Green lessons for school kids – in lap of nature

Lucknow, Nov 20 (Inditop.com) Imagine riding through a lush green forest, soaking in lessons on the environment. That’s what many school students in Uttar Pradesh are about to experience, thanks to the officials of a wildlife sanctuary.

The Katerniaghat Wildlife Sanctuary in Bahraich district, some 270 km from Lucknow, has taken the initiative to bring in school students from parts of the state and hold educational camps within the sanctuary.

“The entire exercise is aimed at sensitising the young generation towards nature. I believe in order to conserve nature, one should first feel it. And here the students will get that feel, which in turn would immensely contribute to our educational programmes,” divisional forest officer (DFO) of Katerniaghat R.K. Singh told IANS on telephone.

Established in 1976, the sanctuary is situated in the Terai area on the India-Nepal border in Bahraich district. Spread over 400 sq km, it is home to a variety of animals such as tigers, leopards, swamp deer, blackbuck, chital, barking deer, sloth bear, wild boar, and a number of endangered species of reptiles.

“We plan to start the education programme Dec 1. Initially, students of schools in Bahraich and its adjoining districts would be covered. On various weekends, the students would be brought to the sanctuary where the educational camps would be organised,” said Singh.

The educational programmes will focus on several topics, including conservation of fauna and flora for the sake of mankind and man-animal conflicts, and involve a ride through the forests and lunch arranged by forest officials.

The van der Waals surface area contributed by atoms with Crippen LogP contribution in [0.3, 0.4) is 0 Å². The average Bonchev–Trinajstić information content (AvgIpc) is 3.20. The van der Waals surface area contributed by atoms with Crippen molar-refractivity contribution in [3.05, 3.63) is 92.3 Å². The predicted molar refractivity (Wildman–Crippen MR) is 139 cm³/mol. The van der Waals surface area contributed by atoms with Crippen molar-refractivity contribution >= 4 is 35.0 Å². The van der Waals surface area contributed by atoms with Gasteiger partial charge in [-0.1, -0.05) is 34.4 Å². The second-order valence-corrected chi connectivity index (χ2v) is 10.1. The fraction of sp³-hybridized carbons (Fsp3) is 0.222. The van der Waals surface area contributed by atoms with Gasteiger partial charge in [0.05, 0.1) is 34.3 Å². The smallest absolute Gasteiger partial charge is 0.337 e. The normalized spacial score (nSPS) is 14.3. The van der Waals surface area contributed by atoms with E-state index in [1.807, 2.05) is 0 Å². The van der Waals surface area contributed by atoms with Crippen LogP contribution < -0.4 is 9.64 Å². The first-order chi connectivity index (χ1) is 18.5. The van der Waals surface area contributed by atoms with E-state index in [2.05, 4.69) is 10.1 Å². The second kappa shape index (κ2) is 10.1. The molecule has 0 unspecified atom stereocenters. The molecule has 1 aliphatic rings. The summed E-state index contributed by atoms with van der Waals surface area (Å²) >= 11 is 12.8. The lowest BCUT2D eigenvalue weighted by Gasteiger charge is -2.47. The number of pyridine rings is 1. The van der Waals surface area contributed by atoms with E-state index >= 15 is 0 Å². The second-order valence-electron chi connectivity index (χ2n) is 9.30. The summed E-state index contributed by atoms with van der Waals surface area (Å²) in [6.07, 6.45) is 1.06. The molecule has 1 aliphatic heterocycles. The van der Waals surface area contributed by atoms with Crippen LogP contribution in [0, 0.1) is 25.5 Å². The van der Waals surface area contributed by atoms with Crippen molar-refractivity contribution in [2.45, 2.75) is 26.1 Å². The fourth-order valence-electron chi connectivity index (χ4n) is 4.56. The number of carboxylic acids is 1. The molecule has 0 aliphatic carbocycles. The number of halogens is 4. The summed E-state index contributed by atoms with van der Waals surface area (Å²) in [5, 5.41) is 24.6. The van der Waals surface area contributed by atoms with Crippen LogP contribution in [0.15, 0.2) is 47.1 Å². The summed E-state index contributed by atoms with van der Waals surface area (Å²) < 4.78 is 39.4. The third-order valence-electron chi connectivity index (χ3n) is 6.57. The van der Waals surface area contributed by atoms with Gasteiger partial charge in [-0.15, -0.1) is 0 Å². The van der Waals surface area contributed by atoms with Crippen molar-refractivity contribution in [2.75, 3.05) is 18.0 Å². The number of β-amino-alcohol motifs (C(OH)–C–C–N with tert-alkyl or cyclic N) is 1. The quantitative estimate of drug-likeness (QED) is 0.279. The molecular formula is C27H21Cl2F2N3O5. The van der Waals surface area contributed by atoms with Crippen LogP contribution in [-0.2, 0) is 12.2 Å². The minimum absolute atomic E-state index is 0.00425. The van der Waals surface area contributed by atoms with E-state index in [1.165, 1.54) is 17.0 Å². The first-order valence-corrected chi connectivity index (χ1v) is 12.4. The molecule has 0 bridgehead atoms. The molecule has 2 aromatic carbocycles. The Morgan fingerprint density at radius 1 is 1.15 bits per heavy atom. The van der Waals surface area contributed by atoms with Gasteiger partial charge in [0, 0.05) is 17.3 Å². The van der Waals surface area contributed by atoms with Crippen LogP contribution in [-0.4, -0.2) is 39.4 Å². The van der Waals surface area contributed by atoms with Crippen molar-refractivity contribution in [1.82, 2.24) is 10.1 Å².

“This would be done in order to make the educational camps more lively. Such arrangements would help make school children take interest in our programmes,” said Singh.

The forest officials have already roped in a number of schools in Bahraich, Shravasti, Lakhimpur and other districts.

Usha Varshney, a science teacher at the Seventh-Day Adventist School in Bahraich, told IANS: “The initiative is laudable. The best thing is it will definitely make environmental teaching more interesting and lively.”

Pradeep Kumar, a teacher with the Dharm Sabha Inter College, said: “We welcome the novel step taken by the wildlife sanctuary officials. The move will definitely generate a sense of responsibility towards nature.”

Children are also excited about the educational camps.

“For us, it would be fun. It would be a sort of picnic for us, where we would also get a chance to learn several things by our practical experience – something not possible in conventional classroom teaching,” said Achal Chitarnshi, a Class 11 student of the Navuday Inter College in Bahraich.

Forest officials believe it is crucial to involve the young generation to spread environmental awareness.

“In today’s perspective, you just cannot ignore the role of school students in safeguarding the environment through social mobilisation and community participation,” a forest official said.